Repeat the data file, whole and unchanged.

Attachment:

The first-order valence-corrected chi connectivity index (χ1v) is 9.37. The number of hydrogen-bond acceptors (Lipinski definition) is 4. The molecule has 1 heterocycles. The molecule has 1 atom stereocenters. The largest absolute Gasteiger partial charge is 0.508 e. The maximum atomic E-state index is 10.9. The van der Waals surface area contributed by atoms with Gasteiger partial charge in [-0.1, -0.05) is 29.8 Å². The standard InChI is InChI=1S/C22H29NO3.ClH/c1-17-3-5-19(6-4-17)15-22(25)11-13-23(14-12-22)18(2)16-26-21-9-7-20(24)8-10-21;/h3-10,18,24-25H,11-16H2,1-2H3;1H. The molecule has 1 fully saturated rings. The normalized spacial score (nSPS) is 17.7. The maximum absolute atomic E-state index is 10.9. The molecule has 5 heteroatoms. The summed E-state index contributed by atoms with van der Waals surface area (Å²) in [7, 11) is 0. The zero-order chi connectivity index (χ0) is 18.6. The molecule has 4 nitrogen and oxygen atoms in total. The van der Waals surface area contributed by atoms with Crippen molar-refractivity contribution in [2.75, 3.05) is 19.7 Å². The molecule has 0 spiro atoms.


The first-order valence-corrected chi connectivity index (χ1v) is 9.37. The number of hydrogen-bond acceptors (Lipinski definition) is 4. The molecule has 1 heterocycles. The molecule has 1 atom stereocenters. The largest absolute Gasteiger partial charge is 0.508 e. The maximum atomic E-state index is 10.9. The van der Waals surface area contributed by atoms with Gasteiger partial charge in [-0.1, -0.05) is 29.8 Å². The standard InChI is InChI=1S/C22H29NO3.ClH/c1-17-3-5-19(6-4-17)15-22(25)11-13-23(14-12-22)18(2)16-26-21-9-7-20(24)8-10-21;/h3-10,18,24-25H,11-16H2,1-2H3;1H. The molecule has 1 fully saturated rings. The normalized spacial score (nSPS) is 17.7. The maximum absolute atomic E-state index is 10.9. The molecule has 5 heteroatoms. The summed E-state index contributed by atoms with van der Waals surface area (Å²) in [7, 11) is 0. The zero-order chi connectivity index (χ0) is 18.6. The molecule has 4 nitrogen and oxygen atoms in total. The van der Waals surface area contributed by atoms with Crippen molar-refractivity contribution in [2.75, 3.05) is 19.7 Å². The molecule has 0 spiro atoms.